More than a century ago, Justice Oliver Wendell Holmes warned that it would be dangerous for people trained only in the law to decide the worth of a work of art—at least outside of the narrowest and most obvious limits. As Holmes said: “At the one extreme some works of genius would be sure to miss appreciation. Their very novelty would make them repulsive until the public had learned the new language in which their author spoke.”
Perhaps anticipating the arrival of such works as Tom Forsythe’s “Barbie Enchiladas” and Jeff Koons’ “Balloon Dog (Orange),” Holmes’ statement rings particularly true in today’s “appropriation art” scene. Indeed, the growth of appropriation art, which the Museum of Modern Art (MoMA) defines as “the intentional borrowing, copying, and alteration of preexisting images and objects,” has been stunning. As just one example, when Andy Warhol premiered his Campbell’s Soup Cans work back in 1962 (which is a painting of a bunch of soup cans in a row), the canvasses only sold for only $100. But in 1996, (at what must have been the height of America’s craze for salty soups), the paintings sold for $15 million.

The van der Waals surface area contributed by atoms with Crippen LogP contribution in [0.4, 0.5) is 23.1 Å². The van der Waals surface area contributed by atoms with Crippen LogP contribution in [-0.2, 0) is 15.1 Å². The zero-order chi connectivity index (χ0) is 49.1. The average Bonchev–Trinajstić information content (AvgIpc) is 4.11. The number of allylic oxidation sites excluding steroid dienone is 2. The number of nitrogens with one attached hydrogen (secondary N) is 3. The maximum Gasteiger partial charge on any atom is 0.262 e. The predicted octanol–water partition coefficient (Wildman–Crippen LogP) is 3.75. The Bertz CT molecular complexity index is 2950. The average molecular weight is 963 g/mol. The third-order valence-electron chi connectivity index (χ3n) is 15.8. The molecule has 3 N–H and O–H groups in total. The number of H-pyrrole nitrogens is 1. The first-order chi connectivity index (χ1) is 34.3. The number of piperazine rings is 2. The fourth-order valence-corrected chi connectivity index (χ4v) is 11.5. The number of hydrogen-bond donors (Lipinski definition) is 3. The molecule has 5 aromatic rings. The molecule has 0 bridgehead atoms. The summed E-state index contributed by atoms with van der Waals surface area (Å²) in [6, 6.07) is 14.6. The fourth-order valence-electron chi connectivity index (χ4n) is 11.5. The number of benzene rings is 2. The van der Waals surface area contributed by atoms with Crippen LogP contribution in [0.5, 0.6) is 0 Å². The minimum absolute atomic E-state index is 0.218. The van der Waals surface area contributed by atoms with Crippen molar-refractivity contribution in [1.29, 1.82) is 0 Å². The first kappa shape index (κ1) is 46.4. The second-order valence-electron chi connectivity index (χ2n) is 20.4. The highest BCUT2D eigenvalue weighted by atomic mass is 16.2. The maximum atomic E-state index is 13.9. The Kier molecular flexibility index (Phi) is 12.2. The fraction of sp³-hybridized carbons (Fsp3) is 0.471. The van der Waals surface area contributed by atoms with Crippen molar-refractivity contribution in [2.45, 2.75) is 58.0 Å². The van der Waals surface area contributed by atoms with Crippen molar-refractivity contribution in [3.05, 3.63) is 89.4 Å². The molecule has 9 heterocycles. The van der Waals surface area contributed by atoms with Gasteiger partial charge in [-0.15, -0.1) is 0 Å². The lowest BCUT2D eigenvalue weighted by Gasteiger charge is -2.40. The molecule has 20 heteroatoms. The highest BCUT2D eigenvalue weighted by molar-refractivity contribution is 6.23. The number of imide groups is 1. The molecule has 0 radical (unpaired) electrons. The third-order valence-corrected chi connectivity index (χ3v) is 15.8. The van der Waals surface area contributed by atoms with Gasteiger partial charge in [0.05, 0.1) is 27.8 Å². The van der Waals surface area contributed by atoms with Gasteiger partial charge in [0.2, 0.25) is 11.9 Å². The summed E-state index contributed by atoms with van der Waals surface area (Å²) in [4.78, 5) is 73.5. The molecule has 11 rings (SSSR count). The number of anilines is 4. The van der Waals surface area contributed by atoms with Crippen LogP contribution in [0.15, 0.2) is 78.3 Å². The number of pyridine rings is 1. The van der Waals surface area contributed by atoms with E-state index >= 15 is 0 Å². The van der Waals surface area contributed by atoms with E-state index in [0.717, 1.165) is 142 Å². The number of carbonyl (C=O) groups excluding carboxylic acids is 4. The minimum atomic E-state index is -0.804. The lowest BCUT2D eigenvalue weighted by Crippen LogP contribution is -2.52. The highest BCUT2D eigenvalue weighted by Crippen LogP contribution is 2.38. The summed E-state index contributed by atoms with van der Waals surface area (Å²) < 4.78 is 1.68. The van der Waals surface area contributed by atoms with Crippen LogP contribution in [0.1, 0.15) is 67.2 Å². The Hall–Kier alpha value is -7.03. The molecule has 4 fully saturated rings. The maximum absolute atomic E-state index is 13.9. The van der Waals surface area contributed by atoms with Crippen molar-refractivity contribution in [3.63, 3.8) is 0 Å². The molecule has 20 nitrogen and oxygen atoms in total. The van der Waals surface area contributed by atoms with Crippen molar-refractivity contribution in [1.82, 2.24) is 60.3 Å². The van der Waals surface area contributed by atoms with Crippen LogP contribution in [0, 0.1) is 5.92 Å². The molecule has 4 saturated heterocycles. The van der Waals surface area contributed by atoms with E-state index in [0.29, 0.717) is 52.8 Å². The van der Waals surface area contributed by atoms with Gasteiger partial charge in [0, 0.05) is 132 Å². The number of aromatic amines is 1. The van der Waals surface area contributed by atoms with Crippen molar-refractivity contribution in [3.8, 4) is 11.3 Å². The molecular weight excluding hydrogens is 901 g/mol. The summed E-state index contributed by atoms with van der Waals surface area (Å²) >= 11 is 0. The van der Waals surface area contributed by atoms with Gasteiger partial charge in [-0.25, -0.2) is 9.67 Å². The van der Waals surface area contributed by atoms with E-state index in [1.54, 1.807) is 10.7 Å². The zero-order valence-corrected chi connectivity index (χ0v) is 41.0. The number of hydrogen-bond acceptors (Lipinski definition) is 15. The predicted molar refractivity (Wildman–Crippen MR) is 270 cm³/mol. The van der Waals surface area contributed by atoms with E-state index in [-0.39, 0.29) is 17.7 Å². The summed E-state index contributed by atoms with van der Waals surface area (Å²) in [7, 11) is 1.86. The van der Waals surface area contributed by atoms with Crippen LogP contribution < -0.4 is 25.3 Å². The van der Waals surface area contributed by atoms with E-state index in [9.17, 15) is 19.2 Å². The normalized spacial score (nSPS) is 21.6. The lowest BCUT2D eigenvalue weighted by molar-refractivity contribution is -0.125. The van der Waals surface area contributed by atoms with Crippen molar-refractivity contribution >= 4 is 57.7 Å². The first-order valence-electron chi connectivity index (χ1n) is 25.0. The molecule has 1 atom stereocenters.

Earlier this week, the debate over judges deciding the worth of works of art was reinvigorated as the United States Supreme Court decided not to hear an appeal of an extremely high profile fair use case called Cariou v. Prince. In Cariou, a federal court of appeals in New York ruled, in a 2-to-1 decision, that 25 out of 30 paintings by Richard Prince made fair uses of copyrighted photographs by Patrick Cariou. With respect to the other five Prince paintings, the appellate court sent the case back to the district court for a closer examination. But as the dissenting judge recognized: the line between the 25 fair uses and the five questionable ones is very thin—and might be better left to art experts to define rather than judges.